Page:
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MIRR

MIRR

[…] The ethnological gaze, which traditionally strives for a presumed “scientific” objectivity or neutrality, is turned into an anthropological gaze, which criticises the credibility of any neutral perspective and accepts the unavoidable subjectivity of the singular point of view.

[…] We, as spectators, are thus forced to forego the need for full immersion that we are often used to. But, this should be seen less as a problem for the efficaciousness of the film and more as a virtue, as it really gives us the occasion to be faced with the hard reality of this remote country. In this way, «MIRR» gives us a filmic experience where lucidity and empathy are perfectly matched together.

In the Bunong language, “mirr” means “field”, and Mehdi Sahebi’s film confronts us with the question of the “land-grabbing”, or how the richest countries, with the complicity of corrupt local politicians, steal the land of the people that live in undemocratic countries. This widespread phenomenon is particularly acute in Cambodia because the Red Khmers’ regime had destroyed every document, and the current government can take advantage of the situation by dispossessing the farmers of their land in order to sell it to foreign exploiters. Among the many problems that are affecting countries where the state of law is not working, land-grabbing is probably the most horrible because, even if it does not directly involve the violence of war, it reinforces slavery by pre-empting a fundamental possibility of economic independence for the poorest people in those countries – and slavery is the antechamber of war itself.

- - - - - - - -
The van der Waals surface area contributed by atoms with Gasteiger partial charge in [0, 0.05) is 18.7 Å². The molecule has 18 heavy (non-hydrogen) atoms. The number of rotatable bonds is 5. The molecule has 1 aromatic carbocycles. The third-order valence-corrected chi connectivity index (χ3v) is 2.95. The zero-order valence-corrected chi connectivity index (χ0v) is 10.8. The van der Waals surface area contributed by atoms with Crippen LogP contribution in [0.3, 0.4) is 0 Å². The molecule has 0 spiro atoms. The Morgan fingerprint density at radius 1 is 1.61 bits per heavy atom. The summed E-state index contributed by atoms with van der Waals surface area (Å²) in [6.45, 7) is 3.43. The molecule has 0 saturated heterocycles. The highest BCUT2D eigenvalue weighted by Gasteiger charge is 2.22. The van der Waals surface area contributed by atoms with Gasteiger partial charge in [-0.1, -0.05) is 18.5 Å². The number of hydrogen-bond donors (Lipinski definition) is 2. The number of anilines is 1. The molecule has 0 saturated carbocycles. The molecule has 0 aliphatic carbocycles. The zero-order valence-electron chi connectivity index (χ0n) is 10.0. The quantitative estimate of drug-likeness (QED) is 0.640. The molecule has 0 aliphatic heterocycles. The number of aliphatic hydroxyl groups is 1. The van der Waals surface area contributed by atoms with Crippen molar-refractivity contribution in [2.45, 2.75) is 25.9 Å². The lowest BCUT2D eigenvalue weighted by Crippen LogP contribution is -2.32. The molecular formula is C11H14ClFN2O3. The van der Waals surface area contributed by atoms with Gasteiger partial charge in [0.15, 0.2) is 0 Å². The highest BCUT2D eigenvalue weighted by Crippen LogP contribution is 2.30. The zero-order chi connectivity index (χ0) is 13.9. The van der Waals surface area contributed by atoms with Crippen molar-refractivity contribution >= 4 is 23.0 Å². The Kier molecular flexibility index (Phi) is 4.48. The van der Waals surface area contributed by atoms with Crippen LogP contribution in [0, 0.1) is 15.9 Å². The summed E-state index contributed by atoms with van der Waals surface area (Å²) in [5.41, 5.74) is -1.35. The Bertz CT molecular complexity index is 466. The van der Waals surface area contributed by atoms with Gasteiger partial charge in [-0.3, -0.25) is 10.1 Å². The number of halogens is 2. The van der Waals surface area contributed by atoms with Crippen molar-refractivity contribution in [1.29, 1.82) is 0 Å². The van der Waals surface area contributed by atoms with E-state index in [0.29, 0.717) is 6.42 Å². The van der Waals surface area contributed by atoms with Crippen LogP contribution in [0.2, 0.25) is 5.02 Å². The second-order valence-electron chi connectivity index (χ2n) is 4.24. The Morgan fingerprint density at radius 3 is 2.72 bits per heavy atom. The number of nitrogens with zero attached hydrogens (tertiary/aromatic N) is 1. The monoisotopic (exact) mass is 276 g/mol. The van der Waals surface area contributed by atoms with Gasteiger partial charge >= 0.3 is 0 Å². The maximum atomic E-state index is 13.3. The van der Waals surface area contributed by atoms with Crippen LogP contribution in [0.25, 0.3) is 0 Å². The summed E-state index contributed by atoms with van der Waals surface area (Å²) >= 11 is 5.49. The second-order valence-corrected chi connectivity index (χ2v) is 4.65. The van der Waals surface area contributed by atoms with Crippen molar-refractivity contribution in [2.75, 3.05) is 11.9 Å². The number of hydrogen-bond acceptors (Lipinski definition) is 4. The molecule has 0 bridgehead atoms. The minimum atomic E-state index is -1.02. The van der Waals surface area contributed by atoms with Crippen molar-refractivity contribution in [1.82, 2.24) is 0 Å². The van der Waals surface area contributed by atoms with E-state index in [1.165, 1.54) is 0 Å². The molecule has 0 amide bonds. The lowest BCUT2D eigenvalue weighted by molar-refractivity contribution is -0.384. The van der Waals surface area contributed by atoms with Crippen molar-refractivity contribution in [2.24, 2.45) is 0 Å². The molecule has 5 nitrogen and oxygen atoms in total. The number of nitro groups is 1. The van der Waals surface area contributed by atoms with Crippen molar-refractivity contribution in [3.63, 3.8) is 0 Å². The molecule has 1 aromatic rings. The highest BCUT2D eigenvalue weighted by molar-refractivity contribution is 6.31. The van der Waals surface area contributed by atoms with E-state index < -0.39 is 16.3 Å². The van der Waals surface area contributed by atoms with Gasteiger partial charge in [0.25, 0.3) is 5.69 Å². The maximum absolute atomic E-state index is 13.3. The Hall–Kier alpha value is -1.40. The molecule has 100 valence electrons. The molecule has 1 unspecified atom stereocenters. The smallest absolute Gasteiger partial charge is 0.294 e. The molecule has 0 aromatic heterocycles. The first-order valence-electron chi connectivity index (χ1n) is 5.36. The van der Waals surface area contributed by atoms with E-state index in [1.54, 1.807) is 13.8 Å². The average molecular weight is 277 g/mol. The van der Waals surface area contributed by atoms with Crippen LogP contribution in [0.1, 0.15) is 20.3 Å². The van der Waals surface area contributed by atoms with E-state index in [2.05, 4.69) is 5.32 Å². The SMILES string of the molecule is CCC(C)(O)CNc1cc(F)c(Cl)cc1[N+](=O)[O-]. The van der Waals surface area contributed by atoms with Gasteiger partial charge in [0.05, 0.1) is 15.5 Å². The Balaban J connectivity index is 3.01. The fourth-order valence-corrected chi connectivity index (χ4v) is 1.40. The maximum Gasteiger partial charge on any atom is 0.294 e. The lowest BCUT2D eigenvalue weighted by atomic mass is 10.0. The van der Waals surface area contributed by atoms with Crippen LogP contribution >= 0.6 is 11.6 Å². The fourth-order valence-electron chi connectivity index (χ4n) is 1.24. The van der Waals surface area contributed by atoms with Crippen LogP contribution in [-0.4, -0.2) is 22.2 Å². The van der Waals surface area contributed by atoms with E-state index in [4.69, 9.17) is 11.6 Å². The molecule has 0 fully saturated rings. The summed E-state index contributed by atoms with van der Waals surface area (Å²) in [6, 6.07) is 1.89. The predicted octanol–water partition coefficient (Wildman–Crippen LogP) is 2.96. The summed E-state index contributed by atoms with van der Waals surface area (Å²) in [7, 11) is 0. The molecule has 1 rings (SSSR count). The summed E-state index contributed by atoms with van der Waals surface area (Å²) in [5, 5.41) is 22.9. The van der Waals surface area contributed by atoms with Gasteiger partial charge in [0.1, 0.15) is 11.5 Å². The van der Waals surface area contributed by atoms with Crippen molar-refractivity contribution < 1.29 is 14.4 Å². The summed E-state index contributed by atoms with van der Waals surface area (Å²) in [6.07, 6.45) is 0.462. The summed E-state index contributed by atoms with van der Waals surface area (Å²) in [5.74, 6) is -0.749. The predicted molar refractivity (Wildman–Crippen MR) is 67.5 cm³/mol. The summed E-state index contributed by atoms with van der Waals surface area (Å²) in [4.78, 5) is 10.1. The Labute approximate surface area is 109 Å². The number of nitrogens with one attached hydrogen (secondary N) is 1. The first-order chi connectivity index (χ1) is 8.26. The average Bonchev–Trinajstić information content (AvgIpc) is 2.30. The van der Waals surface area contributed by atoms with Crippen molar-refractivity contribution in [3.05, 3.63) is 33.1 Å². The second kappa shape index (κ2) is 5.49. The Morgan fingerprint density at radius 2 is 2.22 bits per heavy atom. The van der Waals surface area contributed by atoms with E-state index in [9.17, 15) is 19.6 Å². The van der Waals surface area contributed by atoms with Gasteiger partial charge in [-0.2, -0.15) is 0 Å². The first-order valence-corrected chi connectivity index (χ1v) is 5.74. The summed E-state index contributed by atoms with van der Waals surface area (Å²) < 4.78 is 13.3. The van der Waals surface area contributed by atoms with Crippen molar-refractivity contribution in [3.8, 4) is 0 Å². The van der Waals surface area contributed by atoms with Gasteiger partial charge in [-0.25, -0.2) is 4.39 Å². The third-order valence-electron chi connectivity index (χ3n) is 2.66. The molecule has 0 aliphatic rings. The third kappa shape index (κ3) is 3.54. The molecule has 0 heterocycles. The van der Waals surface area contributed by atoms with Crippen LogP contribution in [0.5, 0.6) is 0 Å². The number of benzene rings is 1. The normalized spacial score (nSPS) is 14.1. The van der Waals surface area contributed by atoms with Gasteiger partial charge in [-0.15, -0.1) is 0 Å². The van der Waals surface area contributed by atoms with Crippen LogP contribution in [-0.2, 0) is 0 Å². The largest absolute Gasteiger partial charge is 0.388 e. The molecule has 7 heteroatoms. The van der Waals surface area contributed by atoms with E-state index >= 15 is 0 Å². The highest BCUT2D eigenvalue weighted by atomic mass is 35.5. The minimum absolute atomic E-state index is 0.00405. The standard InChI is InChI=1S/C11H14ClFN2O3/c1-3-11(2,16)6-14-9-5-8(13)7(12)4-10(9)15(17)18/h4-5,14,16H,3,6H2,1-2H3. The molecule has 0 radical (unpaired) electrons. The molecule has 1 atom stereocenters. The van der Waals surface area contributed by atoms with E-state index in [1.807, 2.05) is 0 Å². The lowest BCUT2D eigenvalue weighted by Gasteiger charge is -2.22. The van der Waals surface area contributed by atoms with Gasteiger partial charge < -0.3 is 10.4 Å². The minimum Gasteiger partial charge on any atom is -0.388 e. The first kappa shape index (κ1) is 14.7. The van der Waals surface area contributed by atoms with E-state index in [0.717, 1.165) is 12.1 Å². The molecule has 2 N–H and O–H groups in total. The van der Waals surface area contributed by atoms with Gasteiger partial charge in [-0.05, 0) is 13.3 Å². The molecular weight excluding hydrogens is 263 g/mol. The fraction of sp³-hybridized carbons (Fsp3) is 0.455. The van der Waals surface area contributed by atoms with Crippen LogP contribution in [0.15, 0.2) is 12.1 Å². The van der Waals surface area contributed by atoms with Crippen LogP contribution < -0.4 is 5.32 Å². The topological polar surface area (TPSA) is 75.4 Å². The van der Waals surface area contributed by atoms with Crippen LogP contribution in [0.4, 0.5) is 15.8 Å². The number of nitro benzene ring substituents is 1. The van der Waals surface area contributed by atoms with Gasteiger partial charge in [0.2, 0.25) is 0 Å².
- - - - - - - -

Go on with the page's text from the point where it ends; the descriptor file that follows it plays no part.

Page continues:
One element of complexity in Sahebi’s work is the fact that the conservation of traditions and old habits is not necessarily shown under an immaculate light. We see how the economy of traditional farming is destined to remain poor and to miss out on the comfortable advantages of an urbanized society, among which even alphabetisation is included. But the price to pay for this emancipation from poverty is the complete destruction of an ethnical identity, the disappearance of the unwritten Bunong language, and the loss of a healthy and symbiotic relationship with nature. The monoculture of rubber trees that looms over the farmers will mean the rapid devastation of the earth and its fertility.